Nott on 9 June 2016 claimed to have paid the money via a cash deposit but the money had never been deposited and the receipts were fake.
During the police investigation, Nott had tried to shift the blame to her employee for failing to lodge the deposits, but the court rejected her claim.
When she was first formally interviewed in September 2016, Nott told police that she was never at the bank and had in fact asked a staff member to deposit the cash, but couldn't remember who.
At the time of sentencing, Judge Laura Wells said it was a "quite serious episode" for the mother of four as "some planning and consideration must have gone into her acts".
Judge Wells said she found Nott's evidence was "simply not acceptable, and not believable".
However, last June Nott was sentenced to a 15-month intensive corrections order for breaching the suspended fraud sentence and given a four-month order for a separate intimidation offence.
● A BEXHILL woman who fraudulently cashed cheques belonging to an elderly woman was forced to repay the $8500 she stole.
Rhonda Margaret Taylor, also known as Rhonda Tidesell, was convicted of dishonestly obtaining financial advantage or causing disadvantaged by deception in Lismore Local Court in September.
The 47-year-old had on two separate occasions written and cashed two cheques not belonging to her at the Bank of Queensland in Lismore in October 2018.
Court documents revealed Taylor had used two cheques belonging to her 87-year-old landlord, who Taylor had helped the elderly woman "with various domestic duties".
Taylor on two separate occasions had written and collected $6500 and $2000 respectively from the Lismore branch.
However, suspicion was raised about her legitimacy when on a on a third occasion, she presented a third cheque valuing $2500 and was refused service by the teller.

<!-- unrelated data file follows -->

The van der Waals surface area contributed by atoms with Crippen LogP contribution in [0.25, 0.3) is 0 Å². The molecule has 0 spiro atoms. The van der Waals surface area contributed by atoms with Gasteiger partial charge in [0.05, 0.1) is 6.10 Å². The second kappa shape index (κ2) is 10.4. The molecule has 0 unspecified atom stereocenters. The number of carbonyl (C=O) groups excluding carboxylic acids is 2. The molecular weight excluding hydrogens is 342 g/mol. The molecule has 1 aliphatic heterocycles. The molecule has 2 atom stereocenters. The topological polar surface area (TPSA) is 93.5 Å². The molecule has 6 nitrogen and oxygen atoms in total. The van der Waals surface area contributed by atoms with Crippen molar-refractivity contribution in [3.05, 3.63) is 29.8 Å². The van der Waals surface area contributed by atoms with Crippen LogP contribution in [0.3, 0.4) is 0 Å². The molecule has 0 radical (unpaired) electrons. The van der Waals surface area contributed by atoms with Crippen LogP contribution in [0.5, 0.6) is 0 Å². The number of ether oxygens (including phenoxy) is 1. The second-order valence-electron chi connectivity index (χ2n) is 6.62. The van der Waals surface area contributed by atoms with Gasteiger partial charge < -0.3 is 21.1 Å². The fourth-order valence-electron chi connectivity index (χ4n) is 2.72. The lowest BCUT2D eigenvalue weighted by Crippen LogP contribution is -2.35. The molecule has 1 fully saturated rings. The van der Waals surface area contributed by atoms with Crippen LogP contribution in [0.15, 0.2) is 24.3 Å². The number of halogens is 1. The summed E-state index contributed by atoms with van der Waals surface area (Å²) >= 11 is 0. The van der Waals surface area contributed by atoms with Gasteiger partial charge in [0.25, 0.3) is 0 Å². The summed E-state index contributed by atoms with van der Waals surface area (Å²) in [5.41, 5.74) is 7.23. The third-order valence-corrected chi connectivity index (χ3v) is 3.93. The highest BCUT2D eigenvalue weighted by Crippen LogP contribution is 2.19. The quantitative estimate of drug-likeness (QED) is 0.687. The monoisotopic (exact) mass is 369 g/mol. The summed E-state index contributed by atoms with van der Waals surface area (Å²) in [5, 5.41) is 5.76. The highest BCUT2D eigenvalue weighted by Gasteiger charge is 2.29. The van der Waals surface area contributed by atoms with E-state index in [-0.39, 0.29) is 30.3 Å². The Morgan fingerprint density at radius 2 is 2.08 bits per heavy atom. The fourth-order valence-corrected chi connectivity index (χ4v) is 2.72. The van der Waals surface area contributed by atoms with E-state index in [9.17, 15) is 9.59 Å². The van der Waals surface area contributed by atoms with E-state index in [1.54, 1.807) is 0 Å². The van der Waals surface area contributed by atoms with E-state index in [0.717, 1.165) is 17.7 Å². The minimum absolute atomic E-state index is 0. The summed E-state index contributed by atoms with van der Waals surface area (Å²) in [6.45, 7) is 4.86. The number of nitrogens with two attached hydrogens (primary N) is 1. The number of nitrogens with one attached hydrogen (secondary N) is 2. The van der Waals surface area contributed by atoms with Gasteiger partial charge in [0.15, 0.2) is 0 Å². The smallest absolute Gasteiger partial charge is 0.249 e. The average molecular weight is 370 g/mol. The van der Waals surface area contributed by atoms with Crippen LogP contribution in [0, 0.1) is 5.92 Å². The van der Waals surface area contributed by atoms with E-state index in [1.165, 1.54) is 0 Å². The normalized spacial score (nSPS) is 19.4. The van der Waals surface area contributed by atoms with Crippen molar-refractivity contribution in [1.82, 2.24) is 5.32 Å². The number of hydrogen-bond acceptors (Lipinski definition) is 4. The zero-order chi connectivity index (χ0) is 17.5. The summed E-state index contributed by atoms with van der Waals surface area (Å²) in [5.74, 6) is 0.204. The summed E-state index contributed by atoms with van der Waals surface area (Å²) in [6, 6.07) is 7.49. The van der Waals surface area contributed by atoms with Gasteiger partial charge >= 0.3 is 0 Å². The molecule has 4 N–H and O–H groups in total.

The 87-year-old woman contacted police when she found her cheque book in a different spot in her house.
Taylor was sentenced with a 15-month Intensive Correction Order, which includes 150 hours of community service and ordered to repay the $8500 to the victim.
● A CASINO cancer fraudster has had an appeal against her sentence dismissed.
Melissa Irene Quinn was sentenced to two years prison with a nine-month non-parole period in November 2018.
She had earlier pleaded guilty to four counts of dishonestly obtaining an advantage by deception, which related to a total of more than $45,000 in funds raised due to support her fake treatment.
The mother-of-four had faked multiple bouts of cancer for financial gain between November 2014 and June 2016.
On multiple occasions the community rallied around her to raise thousands of dollars to fund trips overseas for supposed cancer treatments.
Quinn unsuccessfully appealed the sentencing decision in November 2018, where Judge Laura Wells found Quinn's "expression of remorse made to police in the interview" was "sadly, to some extent undone by the change of the account which she gave to expert witnesses".
Quinn was due for parole in August last year and has been ordered to repay the fraudulently raised funds.